Depends on the company right now with the current situation in the market and it was not clear until a couple of months ago was a lot of money that was waiting to invest in companies. Right now it will be the opposite and therefore I would take as much money as I couldn’t in any given time now that would be enough runway for at least two years of building the company because in the past three or four years we got used to cycles that are very short.

Six months, last month, 18 months, and we should expect cycles of 18 months, 24 months, and to build the benchmarks accordingly, we will be less. The high growth that was part of the past two years would be probably a different kind of growth and expectation, mostly revenue-based, not just other factors. But if you are a company and currently can raise more, that will last for a longer time, I would do that rather than every couple of months trying to raise more. I wouldn’t care so much about the valuation right now. Make sure that you understand that the market is changing and the valuation will dropdown. There’s no other way.


00:34:47 – You’re right, there’s a lot of money in Israel

You’re right, there’s a lot of money in Israel. So mostly for real estate, there are like five or six new dedicated only to Syrians from the latest stage point of view.

So there are a few fans in Israel who are doing the latest stage and plenty of nonisraeli fans like Atlantic that offered an office recently Tiger inside those ones were doing growth. The problem is not only for Israeli companies is that the growth market, the one harder than it used to be because of the valuation, and of the unit funds. So there aren’t a lot of funds to invest in those stages. So the big ones are getting hit very badly now because they have enough money and they are also too early in the process. But when you get to a B round, you’re being judged by your revenues and your benchmark. And this is where a lot of companies right now are struggling and do like a safe round instead of an equity round.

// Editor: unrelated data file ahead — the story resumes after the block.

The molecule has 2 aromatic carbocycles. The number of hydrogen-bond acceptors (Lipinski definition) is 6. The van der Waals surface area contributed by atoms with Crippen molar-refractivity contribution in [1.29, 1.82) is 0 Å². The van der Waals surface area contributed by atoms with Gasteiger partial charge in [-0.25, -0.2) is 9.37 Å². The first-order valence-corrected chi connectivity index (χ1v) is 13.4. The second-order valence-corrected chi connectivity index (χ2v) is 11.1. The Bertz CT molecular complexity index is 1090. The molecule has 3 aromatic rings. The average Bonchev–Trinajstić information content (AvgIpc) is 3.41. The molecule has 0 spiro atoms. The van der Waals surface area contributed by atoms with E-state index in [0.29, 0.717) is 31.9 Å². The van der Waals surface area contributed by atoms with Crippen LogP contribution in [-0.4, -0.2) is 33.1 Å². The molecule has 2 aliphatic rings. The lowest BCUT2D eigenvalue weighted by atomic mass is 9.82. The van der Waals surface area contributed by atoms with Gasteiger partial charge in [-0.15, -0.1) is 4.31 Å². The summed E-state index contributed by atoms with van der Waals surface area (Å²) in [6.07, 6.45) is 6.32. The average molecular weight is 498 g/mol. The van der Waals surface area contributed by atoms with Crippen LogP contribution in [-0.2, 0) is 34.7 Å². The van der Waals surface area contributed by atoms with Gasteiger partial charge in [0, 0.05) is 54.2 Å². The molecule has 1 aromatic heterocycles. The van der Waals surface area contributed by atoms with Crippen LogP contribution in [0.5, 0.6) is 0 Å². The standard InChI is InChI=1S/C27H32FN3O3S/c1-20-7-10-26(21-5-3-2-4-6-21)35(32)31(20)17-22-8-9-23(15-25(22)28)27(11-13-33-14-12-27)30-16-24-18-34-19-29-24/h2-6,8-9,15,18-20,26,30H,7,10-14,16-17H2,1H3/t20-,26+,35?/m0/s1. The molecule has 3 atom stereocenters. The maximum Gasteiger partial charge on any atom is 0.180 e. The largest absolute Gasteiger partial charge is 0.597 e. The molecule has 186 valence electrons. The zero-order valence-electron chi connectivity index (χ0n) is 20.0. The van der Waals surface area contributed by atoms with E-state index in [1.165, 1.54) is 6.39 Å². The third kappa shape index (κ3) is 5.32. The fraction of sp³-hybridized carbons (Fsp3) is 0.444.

00:40:16 – Let’s just say get an Uber type company founded in Israel would you recommend that they do some testing in Europe?

What we’re talking about now is when the Israeli government through the Israeli Investment Authority issues a grant to an Israeli company for research and development if that company that received that grant exits it gets acquired you have to look at the specific laws but in general, as a generality, the government wants three times its investment back at the point of exit all right, as far as growing a company after you’ve identified a company and are funding the company, do you recommend that the company test its model in different parts of the world or different consumer groups to test the portability of it?

So if a company has, let’s say, let’s just say get an Uber type company founded in Israel would you recommend that they do some testing in Europe, in the United States, in Singapore to see if their business plan, their model is portable throughout different regions of the world?

00:48:46 –  Wave started in Israel and did the first validation but in a way if you’re not succeeding in America …

Listen, Wave started in Israel and did the first validation but in a way, if you’re not succeeding in America it’s not only technology, it’s not only the consumer or the customer, it’s sometimes just regulation that really makes it difficult for a company.

You might be a great medical device, I don’t know, you can be a great app in Israel in a banking system and the system in America is just completely different the way investment is different and lots of things are different in the US the incentives are different and you need to check first what are the incentives of the customers or the incentives of the regulator and they are different in different countries